|Issue:||Volume 16, Number 26|
Déardaoin, 30 Meitheamh / Thursday, 30 June, 1994
|Contributors:||Art MacEoin, Neil Forde, Pól MacSté, Séamus Ó Caomhanaigh, Dara MacNeill, Mairtín MacDiarmada, Liam Ó Coileáin|
|Discuss:||Comments on this document|
|Subjects:||Downing Street Declaration, 1993|
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Almost two years into the life of the Archive and the first An Phoblacht/Republican News to be posted up. And this from a very interesting time in the evolution of Sinn Féin. The edition was published at the height of the early stages of the Peace Process, and as the front page put it:
Delegates Will Decide.
Sinn Féin’s Ard Comhairle decided at a meeting on Wednesday, 29 June, to hold a national delegate conference within the next few weeks. The purpose of the conference is to reach a formal position on Sinn Féin’s attitude to the Downing Street Declaration.
Pat Doherty, Vice President of SF was quoted as saying that:
The Ard Comhairle will be seeking support from delegates for its view on how the peace process can be moved on. The issues that lie at the heart of the conflict must be adequately addressed. From SF’s perspective these are: • That the Irish people as a whole have the right to self-determination; • That the exercise of self-determination is a matter for agreement between the people of Ireland; • That the consent and allegiance of unionists are essential ingredients if a lasting peace is to be established; • That unionists cannot have a veto over constitutional change; • That the British government must join the persuaders; • That the London and Dublin governments have a major responsibility to secure political progress.
This is a fascinating insight into the duality of the Sinn Féin approach during this period. For on page 2 there is War News, which details “Belfast post damaged in rocket attack”, “Mortar Hits Mobile Patrol” and so on.
As regards the more clearly leftist elements we can turn to page 4 for “workers in struggle” which details “Management mess-ups behind Aer Lingus crisis” and “Thousands march in support of TEAM workers”. There is a fairly strong concentration on these sort of issues, including news that “Service charges set to strike across Dublin”.
The main editorial has a strangely contemporary ring to it. Under the heading “Crocodile tears for a fat cat” we read that:
The sight of Fine Gael, the Pds and their friends in the Dublin media getting themselves worked up about Peter Sutherland and the presidency of the EU Commission is a sure sign that the silly season is fast approaching.
The editorial continues to argue that ‘the whole thing is a travesty of democracy. The powers wielded by the president and his EU Commission are enormous. Not one of them is elected and they enjoy some of the most highly paid jobs in public administration in the world. They are in effect the government of the EU. No one who does not conform absolutely to the right-wing, monetarist policies that dominate the EU agenda would be allowed near even a lowly clerk’s job in the commission’.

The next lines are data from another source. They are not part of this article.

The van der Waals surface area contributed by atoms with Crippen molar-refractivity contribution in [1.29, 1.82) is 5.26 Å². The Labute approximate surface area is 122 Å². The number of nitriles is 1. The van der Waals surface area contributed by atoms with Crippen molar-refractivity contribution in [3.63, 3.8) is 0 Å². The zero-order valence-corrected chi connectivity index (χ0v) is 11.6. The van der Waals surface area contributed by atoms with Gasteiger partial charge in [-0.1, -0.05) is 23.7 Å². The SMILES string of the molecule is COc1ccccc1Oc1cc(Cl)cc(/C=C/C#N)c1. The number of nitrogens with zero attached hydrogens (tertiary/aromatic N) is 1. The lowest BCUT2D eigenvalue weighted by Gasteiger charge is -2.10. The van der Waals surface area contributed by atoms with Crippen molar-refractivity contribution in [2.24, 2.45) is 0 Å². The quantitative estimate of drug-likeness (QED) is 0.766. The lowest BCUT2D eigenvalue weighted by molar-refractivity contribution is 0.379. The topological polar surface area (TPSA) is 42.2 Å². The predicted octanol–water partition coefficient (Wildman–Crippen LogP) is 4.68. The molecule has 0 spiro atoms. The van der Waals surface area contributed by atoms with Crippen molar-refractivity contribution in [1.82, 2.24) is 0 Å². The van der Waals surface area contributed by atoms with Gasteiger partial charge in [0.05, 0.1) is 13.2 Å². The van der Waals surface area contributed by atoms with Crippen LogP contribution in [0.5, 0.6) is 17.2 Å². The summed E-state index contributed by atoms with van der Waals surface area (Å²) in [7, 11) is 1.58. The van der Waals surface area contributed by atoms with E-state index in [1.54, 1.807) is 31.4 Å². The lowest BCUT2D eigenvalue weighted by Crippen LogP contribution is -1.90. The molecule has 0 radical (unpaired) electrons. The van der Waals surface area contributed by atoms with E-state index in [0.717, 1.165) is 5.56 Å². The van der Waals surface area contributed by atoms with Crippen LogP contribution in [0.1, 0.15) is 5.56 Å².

And continues further:
But the demand for an “Irish Presidency” is absurd. Even if he personally would further the real interests of Ireland - and Sutherland definitely would not - he would be constrained by the Treaty of Rome, the Singe European Act and the Maastricht Treaty. Only a President devoted to the process of EU integration, erosion of national sovereignty and policies that have led to mass unemployment, will be considered.
Today the critique of the EU is couched in somewhat more ameliorative language.
Beside the editorial it is notable that there is a piece “Time for nationalists to hold their nerve”. The use of the term nationalist rather than Republican is interesting and perhaps speaks of a need to appeal to a broader constituency within the North. And on the centre pages there is the Report of the Sinn Féin Peace Commission: Charting a course to peace. This lists the summary conclusions of the Peace Commission, some of which make for interesting reading at this remove.
World View rather cursorily deals with international affairs, with a single large article on Guatemala. And other than that there is a fairly broad scope of news and articles.
It seems fair to say that this - unlike many of the documents in the Archive - has the feel of a newspaper. Perhaps the first document to have that quality since the heyday of the Irish People or the United Irishman. But then this is much less explicitly left wing than those other documents and much less clearly ideological.
This text and these files are a resource for use freely by anyone who wants to for whatever purpose - that’s the whole point of the Archive (well that and the discussions). But if you do happen to use them we’d really appreciate if you mentioned that you found them at the Irish Left Online Document Archive…